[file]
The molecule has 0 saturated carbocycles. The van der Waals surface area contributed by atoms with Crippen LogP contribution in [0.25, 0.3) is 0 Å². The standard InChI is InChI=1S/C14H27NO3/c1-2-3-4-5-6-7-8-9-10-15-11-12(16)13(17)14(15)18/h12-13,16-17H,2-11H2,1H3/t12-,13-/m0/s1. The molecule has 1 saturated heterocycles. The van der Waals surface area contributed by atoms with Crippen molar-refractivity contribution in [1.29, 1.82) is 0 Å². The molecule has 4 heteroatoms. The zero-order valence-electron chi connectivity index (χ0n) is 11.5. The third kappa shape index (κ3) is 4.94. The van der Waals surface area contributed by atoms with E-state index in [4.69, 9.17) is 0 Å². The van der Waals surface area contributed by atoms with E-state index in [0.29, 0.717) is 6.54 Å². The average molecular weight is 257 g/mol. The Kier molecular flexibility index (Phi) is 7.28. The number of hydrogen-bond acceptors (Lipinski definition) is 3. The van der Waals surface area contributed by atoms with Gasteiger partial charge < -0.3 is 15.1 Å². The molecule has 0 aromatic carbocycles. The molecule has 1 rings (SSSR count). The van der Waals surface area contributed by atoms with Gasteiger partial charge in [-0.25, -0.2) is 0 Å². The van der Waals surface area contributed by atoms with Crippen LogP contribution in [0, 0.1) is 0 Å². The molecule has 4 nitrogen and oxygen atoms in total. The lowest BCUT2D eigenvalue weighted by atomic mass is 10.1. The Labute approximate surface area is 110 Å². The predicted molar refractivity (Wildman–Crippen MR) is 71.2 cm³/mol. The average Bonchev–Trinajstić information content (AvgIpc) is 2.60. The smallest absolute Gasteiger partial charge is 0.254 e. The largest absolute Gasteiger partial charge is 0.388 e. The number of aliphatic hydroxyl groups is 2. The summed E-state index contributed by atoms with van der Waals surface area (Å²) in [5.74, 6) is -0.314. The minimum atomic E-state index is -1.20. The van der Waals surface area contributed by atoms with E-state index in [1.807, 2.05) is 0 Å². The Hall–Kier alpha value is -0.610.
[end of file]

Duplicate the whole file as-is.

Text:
The molecule has 0 saturated carbocycles. The van der Waals surface area contributed by atoms with Crippen LogP contribution in [0.25, 0.3) is 0 Å². The standard InChI is InChI=1S/C14H27NO3/c1-2-3-4-5-6-7-8-9-10-15-11-12(16)13(17)14(15)18/h12-13,16-17H,2-11H2,1H3/t12-,13-/m0/s1. The molecule has 1 saturated heterocycles. The van der Waals surface area contributed by atoms with Crippen molar-refractivity contribution in [1.29, 1.82) is 0 Å². The molecule has 4 heteroatoms. The zero-order valence-electron chi connectivity index (χ0n) is 11.5. The third kappa shape index (κ3) is 4.94. The van der Waals surface area contributed by atoms with E-state index in [4.69, 9.17) is 0 Å². The van der Waals surface area contributed by atoms with E-state index in [0.29, 0.717) is 6.54 Å². The average molecular weight is 257 g/mol. The Kier molecular flexibility index (Phi) is 7.28. The number of hydrogen-bond acceptors (Lipinski definition) is 3. The van der Waals surface area contributed by atoms with Gasteiger partial charge < -0.3 is 15.1 Å². The molecule has 0 aromatic carbocycles. The molecule has 1 rings (SSSR count). The van der Waals surface area contributed by atoms with Gasteiger partial charge in [-0.25, -0.2) is 0 Å². The van der Waals surface area contributed by atoms with Crippen LogP contribution in [0, 0.1) is 0 Å². The molecule has 4 nitrogen and oxygen atoms in total. The lowest BCUT2D eigenvalue weighted by atomic mass is 10.1. The Labute approximate surface area is 110 Å². The predicted molar refractivity (Wildman–Crippen MR) is 71.2 cm³/mol. The average Bonchev–Trinajstić information content (AvgIpc) is 2.60. The smallest absolute Gasteiger partial charge is 0.254 e. The largest absolute Gasteiger partial charge is 0.388 e. The number of aliphatic hydroxyl groups is 2. The summed E-state index contributed by atoms with van der Waals surface area (Å²) in [5.74, 6) is -0.314. The minimum atomic E-state index is -1.20. The van der Waals surface area contributed by atoms with E-state index in [1.807, 2.05) is 0 Å². The Hall–Kier alpha value is -0.610.